While Microsoft wishes to focus on the phone hardware business, Flipkart states the need to do away with underperformers.
Last week brought in a bad spell for employees at Microsoft and Flipkart.
Microsoft announced the retrenchment of 2850 employees over the next one year, which is in addition to the layoff of 1850 employees two months ago.
Around 30 per cent of these job cuts will be in the phone hardware business, that is, Nokia. As many as 1350 employees based out of Finland were handed the pink slip. In an e-mail sent out to the employees, Terry Myerson, vice-president, windows and devices group, Microsoft, said that the job cuts have been ‘incredibly difficult but Microsoft needs to be more focussed on the phone hardware efforts.’
The remaining 70 per cent of the layoffs will be from across the world, primarily from the global sales unit team. Microsoft currently has 114,000 employees working full time across the globe. The job cuts will affect four per cent of the firm’s workforce.
Back home, Flipkart, which has of late been on the wrong side — on the people front— has handed pink slips to around 700 employees, which is two per cent of its total employee base of 35000. However, to cover it up, the company says that it is letting go of its underperformers.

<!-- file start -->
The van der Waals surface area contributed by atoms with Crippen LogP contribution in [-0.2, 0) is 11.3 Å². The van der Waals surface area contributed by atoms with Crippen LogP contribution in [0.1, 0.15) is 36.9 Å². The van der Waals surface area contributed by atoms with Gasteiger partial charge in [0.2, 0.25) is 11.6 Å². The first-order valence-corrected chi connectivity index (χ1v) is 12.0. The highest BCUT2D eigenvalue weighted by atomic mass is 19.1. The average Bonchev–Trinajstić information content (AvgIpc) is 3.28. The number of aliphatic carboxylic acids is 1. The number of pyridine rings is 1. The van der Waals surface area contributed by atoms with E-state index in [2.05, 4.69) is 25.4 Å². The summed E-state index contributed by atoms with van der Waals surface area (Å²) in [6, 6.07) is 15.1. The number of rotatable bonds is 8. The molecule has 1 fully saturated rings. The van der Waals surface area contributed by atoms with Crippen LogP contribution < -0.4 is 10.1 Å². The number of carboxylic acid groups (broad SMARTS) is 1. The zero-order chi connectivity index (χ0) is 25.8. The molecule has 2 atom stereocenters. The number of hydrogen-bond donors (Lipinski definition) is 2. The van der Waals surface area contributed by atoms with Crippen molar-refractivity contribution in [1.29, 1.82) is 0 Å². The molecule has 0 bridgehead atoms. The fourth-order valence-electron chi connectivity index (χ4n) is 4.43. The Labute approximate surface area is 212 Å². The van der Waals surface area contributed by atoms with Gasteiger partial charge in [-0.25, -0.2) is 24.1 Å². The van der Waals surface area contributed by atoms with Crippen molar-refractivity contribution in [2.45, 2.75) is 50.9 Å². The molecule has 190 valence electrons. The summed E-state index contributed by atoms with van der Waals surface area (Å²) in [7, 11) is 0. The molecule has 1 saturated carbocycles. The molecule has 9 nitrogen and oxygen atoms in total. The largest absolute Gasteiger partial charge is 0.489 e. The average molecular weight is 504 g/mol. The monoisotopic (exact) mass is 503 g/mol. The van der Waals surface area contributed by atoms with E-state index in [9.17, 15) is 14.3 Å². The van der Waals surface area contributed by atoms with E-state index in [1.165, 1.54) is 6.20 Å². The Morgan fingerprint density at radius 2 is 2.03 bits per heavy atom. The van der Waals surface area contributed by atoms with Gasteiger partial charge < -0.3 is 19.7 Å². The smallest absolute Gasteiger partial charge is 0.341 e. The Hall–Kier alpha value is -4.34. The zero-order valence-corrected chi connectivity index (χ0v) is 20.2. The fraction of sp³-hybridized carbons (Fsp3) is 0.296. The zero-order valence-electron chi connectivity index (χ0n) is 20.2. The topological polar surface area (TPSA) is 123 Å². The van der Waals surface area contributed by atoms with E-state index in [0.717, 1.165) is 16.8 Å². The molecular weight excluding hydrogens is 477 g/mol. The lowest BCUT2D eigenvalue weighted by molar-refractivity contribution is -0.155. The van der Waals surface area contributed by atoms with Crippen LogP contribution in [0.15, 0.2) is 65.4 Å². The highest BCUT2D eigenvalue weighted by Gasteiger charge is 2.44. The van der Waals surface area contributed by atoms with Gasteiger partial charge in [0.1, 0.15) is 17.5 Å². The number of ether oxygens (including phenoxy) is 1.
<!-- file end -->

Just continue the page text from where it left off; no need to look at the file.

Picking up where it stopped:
The company’s rationale is that it is a ‘performance-oriented organisation’ and has a ‘transparent evaluation process in place.’ While it believes in rewarding the top performers, ‘at times’ Flipkart has to take a stand on people ‘who do not meet the performance bar’.
Flipkart postponed the joining dates of 18 IIM A students, from June this year to December, and that too at the last moment. The company cited corporate restructuring as the reason behind the delay. Flipkart’s decision naturally created disappointment amongst the hired students. Following this, IIM-A reached out to Flipkart with an official letter stating that such a decision is not justified on the part of the company as the students will have to undergo time loss, financial loss and most of all, huge disappointment just when they are on the brink of entering the corporate world.